“What happens in Manus is completely predictable. As predictable as Godwin’s Law and the arrival of the trains at Belsen.”
There was something once to be said for the ’70s mantra “the personal is political”; then, a politics of identity retained a force of resistance. Now, though, because the political is so often seen through an intimate lens that describes individual horrors offshore and allows extreme displays of grief by people onshore, it is possible that it is drained of all broad political concern.
This is no longer a conflation of means and ends — or of personal and political — but an inversion. And one, strangely, that is again flipped in discussion of more intimate horror.
Just as we have acquired political knowledge with the personal narrative of s starving child, the opposite is now so often perversely true. Individual acts are used to describe systems and systems are used to describe individual acts.
The brutal murder of media worker Jill Meagher in inner Melbourne became a story about the patriarchy within hours of the recovery of her body. Such horror is beyond the reach of social explanations, but these were made, without knowledge of the murderer’s botched parole hearings, in any case. Commentators were very clear that this crime was the inevitable byproduct of a system.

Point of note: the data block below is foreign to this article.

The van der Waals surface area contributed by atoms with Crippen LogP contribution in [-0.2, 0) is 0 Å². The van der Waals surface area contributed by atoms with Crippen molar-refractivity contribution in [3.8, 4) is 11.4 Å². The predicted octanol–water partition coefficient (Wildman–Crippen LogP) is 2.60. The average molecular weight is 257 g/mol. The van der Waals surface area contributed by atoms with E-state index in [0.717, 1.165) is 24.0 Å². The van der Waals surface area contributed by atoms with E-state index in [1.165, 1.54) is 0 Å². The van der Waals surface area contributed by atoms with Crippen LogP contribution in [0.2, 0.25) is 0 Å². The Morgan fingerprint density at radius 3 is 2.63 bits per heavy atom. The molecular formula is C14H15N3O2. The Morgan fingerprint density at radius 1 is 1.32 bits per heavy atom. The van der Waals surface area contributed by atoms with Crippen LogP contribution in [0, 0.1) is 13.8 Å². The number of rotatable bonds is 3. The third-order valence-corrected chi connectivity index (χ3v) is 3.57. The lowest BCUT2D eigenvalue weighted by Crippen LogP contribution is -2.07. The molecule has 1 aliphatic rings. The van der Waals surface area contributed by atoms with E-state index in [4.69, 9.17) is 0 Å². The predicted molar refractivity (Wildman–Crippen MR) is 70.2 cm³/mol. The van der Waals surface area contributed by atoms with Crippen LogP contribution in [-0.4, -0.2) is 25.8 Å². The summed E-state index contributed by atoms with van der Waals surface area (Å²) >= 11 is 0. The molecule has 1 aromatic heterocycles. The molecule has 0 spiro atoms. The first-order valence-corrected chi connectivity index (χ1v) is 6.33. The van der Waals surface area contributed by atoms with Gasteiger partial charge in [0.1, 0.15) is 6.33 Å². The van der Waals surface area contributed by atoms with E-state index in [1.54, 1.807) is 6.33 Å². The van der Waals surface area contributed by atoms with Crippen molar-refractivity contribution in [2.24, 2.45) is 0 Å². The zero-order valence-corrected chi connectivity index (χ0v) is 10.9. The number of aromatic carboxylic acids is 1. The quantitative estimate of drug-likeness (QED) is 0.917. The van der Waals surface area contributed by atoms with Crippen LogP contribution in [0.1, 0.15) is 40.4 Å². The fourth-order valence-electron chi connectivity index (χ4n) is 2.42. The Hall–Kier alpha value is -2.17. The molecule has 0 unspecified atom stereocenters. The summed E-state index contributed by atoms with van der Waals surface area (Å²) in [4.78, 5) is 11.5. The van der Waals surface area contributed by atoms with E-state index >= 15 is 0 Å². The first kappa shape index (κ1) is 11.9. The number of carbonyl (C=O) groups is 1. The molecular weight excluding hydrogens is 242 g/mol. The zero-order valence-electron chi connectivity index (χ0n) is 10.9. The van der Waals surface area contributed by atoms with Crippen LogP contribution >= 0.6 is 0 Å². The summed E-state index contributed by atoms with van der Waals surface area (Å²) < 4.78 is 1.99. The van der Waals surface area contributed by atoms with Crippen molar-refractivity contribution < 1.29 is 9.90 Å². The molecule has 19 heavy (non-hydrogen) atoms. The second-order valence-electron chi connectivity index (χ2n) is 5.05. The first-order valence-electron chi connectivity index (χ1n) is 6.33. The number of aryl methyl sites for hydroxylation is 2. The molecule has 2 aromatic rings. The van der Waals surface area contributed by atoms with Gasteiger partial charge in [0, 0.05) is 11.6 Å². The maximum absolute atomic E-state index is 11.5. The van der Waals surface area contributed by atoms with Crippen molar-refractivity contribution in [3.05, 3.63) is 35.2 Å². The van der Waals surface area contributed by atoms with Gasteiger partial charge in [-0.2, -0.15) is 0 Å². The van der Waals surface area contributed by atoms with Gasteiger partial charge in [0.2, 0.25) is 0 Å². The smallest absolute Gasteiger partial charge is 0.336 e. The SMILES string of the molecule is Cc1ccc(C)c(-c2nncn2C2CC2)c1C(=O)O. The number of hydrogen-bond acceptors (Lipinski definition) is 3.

Again, with the tragic death of eleven year-old Luke Batty, commentators offered their accounts. This was, variously, the result of poor support for domestic violence, mental health and even police IT. These moments of heartbreak may be made more bearable by such accounts. They are certainly not made more understandable.
This is not to say, of course, that the patriarchy had no hand in the death of Jill Meagher or that inadequate mental health services might not have had some role in the death of a dear little boy. It is, however, to suggest that these accounts, so easily and instantly made by a range of commentators without particular forensic expertise, are incomplete. We do not know why Meagher and Batty were taken so horribly. For an account of this very individual and rare horror, perhaps we are better to look at the tragedies of Sophocles than the hypotheses of amateur sociology.
No one can say with much certainty why there are 300 murders committed annually in Australia. Everyone can say why Reza Berati died. Yet Berati’s story, as terrible as it is, is reviewed as unknowable horror and Meagher’s continues to provoke very clear accounts.
The political is occluded by the personal and the personal is occluded by the political. The genealogy of instrumental violence that led to Berati’s death will lead to others and will continue to strip both guards and detainees of their access to what makes them themselves.
What happens in Manus is completely predictable. As predictable as Godwin’s Law and the arrival of the trains at Belsen.